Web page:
It’s that time of year and I haven’t updated my blog since it was that time last year. So bad!! Anyway, these are my faves from 2014, which will probably show up on my Hugo nomination ballot.
Since I have a very long to-read list, I often have trouble getting to current novels in the calendar year. But this year I did read some really great ones.
Ancillary Sword by Ann Leckie, the sequel to last year’s Hugo winner Ancillary Justice, was a bit of a different book (though still gender-bending space opera) from its predecessor but still blew me away just as much. No sophomore slump. It’s my top choice. I hope Leckie can repeat winning ALL THE AWARDS!
John Scalzi’s Lock In continued his tradition of awesomeness, this time with a near-future thriller that delves into how society treats the disabled and also plays with the gender and race assumptions of the reader.
I plowed through Rachel Bach’s Paradox trilogy, reading all three books (the second and third came out in 2014) in quick succession. Been a long time since I binged on a series. More women in space opera, yes, please! I suppose the whole trilogy would be eligible same as Wheel of Time, but I will probably just nominate the last book, Heaven’s Queen.
Jack McDevitt also put out another Alex Benedict novel, Coming Home, which I greatly enjoyed. I love this series to death, despite the well-deserved criticism that he’s taken white bread 21st century American culture and transplanted it ~8000 years in the future. Ah, well.
Of the books on my to-read list that I hope get on the ballot, so that I have an excuse to move them to the top of the pile, I’m going with The Goblin Emperor by Katherine Addison and City of Stairs by Robert Jackson Bennett. Please, please, come on! (I’m also reading The Girl with All the Gifts by M.R. Carey right now and wouldn’t mind that either.)
NovellasMy fave novella of 2014 was The End of the Sentence by Maria Dahvana Headley and Kat Howard. Someone is getting out of prison soon. Delightfully creepy.
Second place: We Are All Completely Fine by Daryl Gregory. A support group for survivors of supernatural horror. More please!
I also really enjoyed Sixth of the Dusk by Brandon Sanderson, The Mothers of Voorhisville by Mary Rickert, Scale-Bright by Benjanun Sriduangkaew, and Yesterday’s Kin by Nancy Kress.
This is more than will fit on my ballot; there will be some paring…sniff.
I have to note that Tor.com didn’t have quite as many original novellas this year as they have had in the past but that should change in the future with their new publishing imprint that is specifically FOR novellas.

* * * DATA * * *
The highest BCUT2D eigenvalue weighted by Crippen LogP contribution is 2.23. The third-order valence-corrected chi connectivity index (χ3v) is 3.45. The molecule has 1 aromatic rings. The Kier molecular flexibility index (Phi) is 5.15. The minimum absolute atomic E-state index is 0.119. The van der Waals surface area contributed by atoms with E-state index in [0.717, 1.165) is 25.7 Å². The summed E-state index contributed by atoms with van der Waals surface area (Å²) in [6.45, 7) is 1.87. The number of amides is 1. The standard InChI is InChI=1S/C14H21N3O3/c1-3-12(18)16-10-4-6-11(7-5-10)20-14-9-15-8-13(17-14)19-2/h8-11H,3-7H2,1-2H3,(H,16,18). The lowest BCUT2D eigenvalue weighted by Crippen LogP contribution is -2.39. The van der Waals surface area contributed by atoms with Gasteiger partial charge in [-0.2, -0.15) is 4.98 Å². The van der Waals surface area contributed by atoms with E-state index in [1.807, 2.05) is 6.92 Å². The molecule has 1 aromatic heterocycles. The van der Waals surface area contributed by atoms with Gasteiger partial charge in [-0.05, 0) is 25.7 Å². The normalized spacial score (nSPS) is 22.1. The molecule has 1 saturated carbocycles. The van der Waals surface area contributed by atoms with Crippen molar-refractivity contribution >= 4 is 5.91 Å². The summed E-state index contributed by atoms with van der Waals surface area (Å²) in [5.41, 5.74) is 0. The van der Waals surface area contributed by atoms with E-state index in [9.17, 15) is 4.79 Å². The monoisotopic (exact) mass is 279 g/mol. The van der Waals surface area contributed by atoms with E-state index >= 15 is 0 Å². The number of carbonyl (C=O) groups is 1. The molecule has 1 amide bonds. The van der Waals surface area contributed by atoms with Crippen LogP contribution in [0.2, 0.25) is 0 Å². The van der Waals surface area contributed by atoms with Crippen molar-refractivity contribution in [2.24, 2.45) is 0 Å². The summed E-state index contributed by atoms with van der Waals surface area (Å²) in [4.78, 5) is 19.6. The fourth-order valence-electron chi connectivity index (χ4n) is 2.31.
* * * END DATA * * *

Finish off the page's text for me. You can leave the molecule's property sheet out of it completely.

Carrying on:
This list is also too long for the ballot. Damn you, paring knife!From Tor.com:
- Midway Relics and Dying Breeds by Seanan McGuire – a carnival forges on, even after society has pretty much collapsed.
- In the Sight of Akresa by Ray Wood – a crushing debut fantasy.
- The Litany of Earth by Ruthanna Emrys – the inhabitants of Lovecraft’s Innsmouth persecuted? Exactly my take away from the original story. Emrys’s take is brilliant.
- Among the Thorns by Veronica Schanoes – retelling of a terrible Grimm fairy tale.
- “The Magician and Laplace’s Demon” by Tom Crosshill – great mix of SF and fantasy, with an AI hunting down magicians.
- “The Day the World Turned Upside Down” by Thomas Olde Heuvelt – the world literally and inexplicably turns upside down. I don’t know who works the translation magic on Heuvelt’s work but he comes through so beautifully.
- “None Owns the Air” by Ken Liu – a preview, I think, of his upcoming novels. Liu rules.
- “We Are the Cloud” by Sam J. Miller – scary and hard-hitting. Boys in the foster care system being exploited, their brains used for cloud storage.
From Beneath Ceaseless Skies:
- The Bonedrake’s Penance by Yoon Ha Lee – a beautiful mix of fantasy and SF. This bonedrake is the keeper of the fortress at the center of the universe.
Short StoriesMy list is too long to put on here, so I will massacre it ahead of time and pick 5. Plenty of others could have been among these 5! So tragic…
- “Morrigan in the Sunglare” by Seth Dickinson – pilots on a damaged ship, about to fall into the Sun. Dickinson always kills it.
- “The Lonely Sea in the Sky” by Amal El-Mohtar – one of the highlights of Lightspeed’s Women Destroy Science Fiction special issue.
- “Ten Rules for Being an Intergalactic Smuggler (the Successful Kind)” by Holly Black – this one is just super space fun. Ok, there’re some deaths, but still.
- “The Long Haul From the ANNALS OF TRANSPORTATION, The Pacific Monthly, May 2009” by Ken Liu – to reiterate: Liu = awesome.
- “What Glistens Back” by Sunny Moiraine – the story of a doomed astronaut.